Earlier this week, Supreme Court justice Clarence Thomas spoke.
In most worlds, this would not be news. Thomas, after all, is a very well educated man. He was nominated to his job by the president of the United States and confirmed (albeit narrowly and in controversial fashion) by the U.S. Senate. He has held this job for more than 20 years. One would hope the man can speak.
And yet the man has been silent on the bench for nearly seven years, which is why an offhand utterance that made it into the official transcript launched a thousand headlines. Countless stories tried to dissect the justice’s four words, which appeared to be a joke about Yale Law School. Others debated whether or not Thomas actually broke lengthy silence, given that the four words in the official transcript were unclear and hardly constituted a question of legal significance. The Daily Show responded, naturally, with its own take, comparing the rarity of the moment to the appearance of Haley’s comet and a Mets World Series win.
Thomas’s cryptic and long-awaited remark has largely become a punch line, but maybe we should give him more credit for being the lone justice who seems to put listening at a premium. His defense of his taciturn tenure seems not only rational but sensible, especially in a town of outsized egos and spotlight-craving politicians.
Thomas has defended his silence by saying that engaging in debate in public is unnecessary for a case that’s made it all the way to the Supreme Court. Back in 2007, he explained his reserve on the Court at an event in Michigan this way: “Suppose you’re undergoing something very serious like surgery and the doctors started a practice of conducting seminars while in the operating room, debating each other about certain procedures and whether or not this procedure is this way or that way. You really didn’t go in there to have a debate about gallbladder surgery. You actually went in to have a procedure done. We are judges. This is the last court in a long line in our system. We are there to decide cases, not to engage in seminar discussions.” His best line: “This is not Perry Mason.”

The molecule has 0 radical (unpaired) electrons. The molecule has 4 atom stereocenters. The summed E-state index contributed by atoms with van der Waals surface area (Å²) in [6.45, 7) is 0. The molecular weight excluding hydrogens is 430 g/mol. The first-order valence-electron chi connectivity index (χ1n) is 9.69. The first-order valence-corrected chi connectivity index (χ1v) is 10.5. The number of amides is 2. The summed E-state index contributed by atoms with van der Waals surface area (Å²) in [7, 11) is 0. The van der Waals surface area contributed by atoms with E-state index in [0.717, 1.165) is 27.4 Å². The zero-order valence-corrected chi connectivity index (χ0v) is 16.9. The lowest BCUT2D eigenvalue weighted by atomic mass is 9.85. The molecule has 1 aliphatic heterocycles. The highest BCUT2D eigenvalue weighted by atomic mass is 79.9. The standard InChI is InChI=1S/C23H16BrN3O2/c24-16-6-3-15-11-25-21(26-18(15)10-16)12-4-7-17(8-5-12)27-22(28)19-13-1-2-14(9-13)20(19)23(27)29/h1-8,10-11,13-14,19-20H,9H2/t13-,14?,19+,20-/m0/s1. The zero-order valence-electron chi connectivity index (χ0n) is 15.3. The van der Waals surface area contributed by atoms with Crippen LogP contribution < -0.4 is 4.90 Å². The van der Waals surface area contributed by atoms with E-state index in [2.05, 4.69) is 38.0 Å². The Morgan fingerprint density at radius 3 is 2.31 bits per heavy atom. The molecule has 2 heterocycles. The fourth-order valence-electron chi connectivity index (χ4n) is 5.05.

Four years later, at an event in Kentucky, Thomas emphasized how important it is for judges to listen to lawyers. “We have a lifetime to go back in chambers and to argue with each other,” he said. “They have 30, 40 minutes per side for cases that are important to them and to the country. ....I don’t like to badger people. These are not children. The court traditionally did not do that.” He also admitted it could have something to do with his personality or the way he was raised. “Maybe it’s the Southerner in me. Maybe it’s the introvert in me, I don’t know. I think that when somebody’s talking, somebody ought to listen.”
The real question, of course, isn’t when Thomas will ask a legal question, but whether his silence makes him any less of a force on the court. Some say it hasn’t: Supreme Conflict author Jan Crawford Greenburg has argued that Thomas is actually highly influential among his fellow justices, and that his “brutal confirmation hearings only enforced his autonomy, making him impervious to criticism…He’d told his story, and no one listened. From then on, he did not care what they said about him.”
The ability to listen is an attribute we value tremendously in most jobs, especially among people in leadership. There are different opinions, of course, on whether being a good listener really requires being quiet for nearly seven years, or whether there might be a way to strike some balance. But before we make Thomas’s silence little more than fodder for late-night comedians, it’s worth considering whether the alternative—yet another justice who talks at great length—would be much better.
Jena McGregor is a columnist for the Washington Post’s On Leadership section.
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